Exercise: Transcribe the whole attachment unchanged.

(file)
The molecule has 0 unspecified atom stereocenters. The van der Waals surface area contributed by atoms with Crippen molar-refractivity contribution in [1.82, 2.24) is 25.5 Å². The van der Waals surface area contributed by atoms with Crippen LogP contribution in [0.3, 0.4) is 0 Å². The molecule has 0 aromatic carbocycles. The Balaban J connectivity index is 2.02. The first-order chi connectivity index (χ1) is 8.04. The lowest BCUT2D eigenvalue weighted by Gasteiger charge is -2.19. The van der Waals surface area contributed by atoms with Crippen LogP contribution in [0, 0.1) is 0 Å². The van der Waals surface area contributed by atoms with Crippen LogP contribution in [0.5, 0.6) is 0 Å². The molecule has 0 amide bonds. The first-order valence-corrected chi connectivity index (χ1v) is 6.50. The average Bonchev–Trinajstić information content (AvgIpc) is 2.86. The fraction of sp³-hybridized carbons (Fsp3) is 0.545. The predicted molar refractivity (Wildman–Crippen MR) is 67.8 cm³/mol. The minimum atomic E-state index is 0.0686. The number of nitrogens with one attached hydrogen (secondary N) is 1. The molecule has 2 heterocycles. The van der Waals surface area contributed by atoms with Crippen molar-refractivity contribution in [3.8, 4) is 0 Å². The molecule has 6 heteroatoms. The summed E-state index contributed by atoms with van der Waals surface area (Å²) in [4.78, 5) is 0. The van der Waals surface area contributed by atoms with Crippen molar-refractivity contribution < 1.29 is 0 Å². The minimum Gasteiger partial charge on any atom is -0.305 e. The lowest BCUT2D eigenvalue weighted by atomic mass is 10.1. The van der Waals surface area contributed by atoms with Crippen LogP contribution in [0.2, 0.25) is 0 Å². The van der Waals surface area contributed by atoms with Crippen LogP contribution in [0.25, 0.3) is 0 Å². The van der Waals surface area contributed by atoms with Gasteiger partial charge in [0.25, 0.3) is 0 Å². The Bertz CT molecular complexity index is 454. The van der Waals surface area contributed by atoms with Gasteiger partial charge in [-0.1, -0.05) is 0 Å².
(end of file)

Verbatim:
The molecule has 0 unspecified atom stereocenters. The van der Waals surface area contributed by atoms with Crippen molar-refractivity contribution in [1.82, 2.24) is 25.5 Å². The van der Waals surface area contributed by atoms with Crippen LogP contribution in [0.3, 0.4) is 0 Å². The molecule has 0 aromatic carbocycles. The Balaban J connectivity index is 2.02. The first-order chi connectivity index (χ1) is 8.04. The lowest BCUT2D eigenvalue weighted by Gasteiger charge is -2.19. The van der Waals surface area contributed by atoms with Crippen LogP contribution in [0, 0.1) is 0 Å². The van der Waals surface area contributed by atoms with Crippen LogP contribution in [0.5, 0.6) is 0 Å². The molecule has 0 amide bonds. The first-order valence-corrected chi connectivity index (χ1v) is 6.50. The average Bonchev–Trinajstić information content (AvgIpc) is 2.86. The fraction of sp³-hybridized carbons (Fsp3) is 0.545. The predicted molar refractivity (Wildman–Crippen MR) is 67.8 cm³/mol. The minimum atomic E-state index is 0.0686. The number of nitrogens with one attached hydrogen (secondary N) is 1. The molecule has 2 heterocycles. The van der Waals surface area contributed by atoms with Crippen molar-refractivity contribution in [3.8, 4) is 0 Å². The molecule has 6 heteroatoms. The summed E-state index contributed by atoms with van der Waals surface area (Å²) in [4.78, 5) is 0. The van der Waals surface area contributed by atoms with Crippen molar-refractivity contribution < 1.29 is 0 Å². The minimum Gasteiger partial charge on any atom is -0.305 e. The lowest BCUT2D eigenvalue weighted by atomic mass is 10.1. The van der Waals surface area contributed by atoms with Crippen LogP contribution in [0.2, 0.25) is 0 Å². The van der Waals surface area contributed by atoms with Crippen LogP contribution in [0.25, 0.3) is 0 Å². The van der Waals surface area contributed by atoms with Gasteiger partial charge in [0.25, 0.3) is 0 Å². The Bertz CT molecular complexity index is 454. The van der Waals surface area contributed by atoms with Gasteiger partial charge in [-0.1, -0.05) is 0 Å².